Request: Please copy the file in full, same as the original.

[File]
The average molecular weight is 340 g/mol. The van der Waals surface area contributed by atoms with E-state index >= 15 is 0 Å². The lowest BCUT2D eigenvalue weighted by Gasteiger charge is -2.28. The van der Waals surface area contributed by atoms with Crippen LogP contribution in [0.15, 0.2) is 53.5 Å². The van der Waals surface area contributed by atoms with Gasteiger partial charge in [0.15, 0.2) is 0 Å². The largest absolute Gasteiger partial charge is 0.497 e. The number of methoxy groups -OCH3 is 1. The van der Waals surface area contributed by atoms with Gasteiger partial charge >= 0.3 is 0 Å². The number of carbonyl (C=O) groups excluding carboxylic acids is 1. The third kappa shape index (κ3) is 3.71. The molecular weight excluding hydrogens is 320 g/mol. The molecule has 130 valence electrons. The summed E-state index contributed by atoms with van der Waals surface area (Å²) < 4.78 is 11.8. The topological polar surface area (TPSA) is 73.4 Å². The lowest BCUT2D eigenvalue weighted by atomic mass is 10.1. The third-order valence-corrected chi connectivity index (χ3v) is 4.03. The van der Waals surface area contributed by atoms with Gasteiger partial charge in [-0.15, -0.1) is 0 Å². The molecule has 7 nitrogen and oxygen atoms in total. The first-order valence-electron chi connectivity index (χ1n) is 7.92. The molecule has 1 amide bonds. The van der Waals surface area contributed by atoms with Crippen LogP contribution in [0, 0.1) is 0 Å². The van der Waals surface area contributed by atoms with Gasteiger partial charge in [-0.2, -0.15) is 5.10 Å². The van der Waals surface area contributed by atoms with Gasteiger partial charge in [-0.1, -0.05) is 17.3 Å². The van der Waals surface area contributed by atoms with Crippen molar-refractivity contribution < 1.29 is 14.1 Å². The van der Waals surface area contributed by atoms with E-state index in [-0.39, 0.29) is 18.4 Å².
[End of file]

The average molecular weight is 340 g/mol. The van der Waals surface area contributed by atoms with E-state index >= 15 is 0 Å². The lowest BCUT2D eigenvalue weighted by Gasteiger charge is -2.28. The van der Waals surface area contributed by atoms with Crippen LogP contribution in [0.15, 0.2) is 53.5 Å². The van der Waals surface area contributed by atoms with Gasteiger partial charge in [0.15, 0.2) is 0 Å². The largest absolute Gasteiger partial charge is 0.497 e. The number of methoxy groups -OCH3 is 1. The van der Waals surface area contributed by atoms with Gasteiger partial charge >= 0.3 is 0 Å². The number of carbonyl (C=O) groups excluding carboxylic acids is 1. The third kappa shape index (κ3) is 3.71. The molecular weight excluding hydrogens is 320 g/mol. The molecule has 130 valence electrons. The summed E-state index contributed by atoms with van der Waals surface area (Å²) < 4.78 is 11.8. The topological polar surface area (TPSA) is 73.4 Å². The lowest BCUT2D eigenvalue weighted by atomic mass is 10.1. The third-order valence-corrected chi connectivity index (χ3v) is 4.03. The van der Waals surface area contributed by atoms with Gasteiger partial charge in [-0.15, -0.1) is 0 Å². The molecule has 7 nitrogen and oxygen atoms in total. The first-order valence-electron chi connectivity index (χ1n) is 7.92. The molecule has 1 amide bonds. The van der Waals surface area contributed by atoms with Crippen LogP contribution in [0, 0.1) is 0 Å². The van der Waals surface area contributed by atoms with Gasteiger partial charge in [-0.2, -0.15) is 5.10 Å². The van der Waals surface area contributed by atoms with Gasteiger partial charge in [-0.1, -0.05) is 17.3 Å². The van der Waals surface area contributed by atoms with Crippen molar-refractivity contribution < 1.29 is 14.1 Å². The van der Waals surface area contributed by atoms with E-state index in [-0.39, 0.29) is 18.4 Å².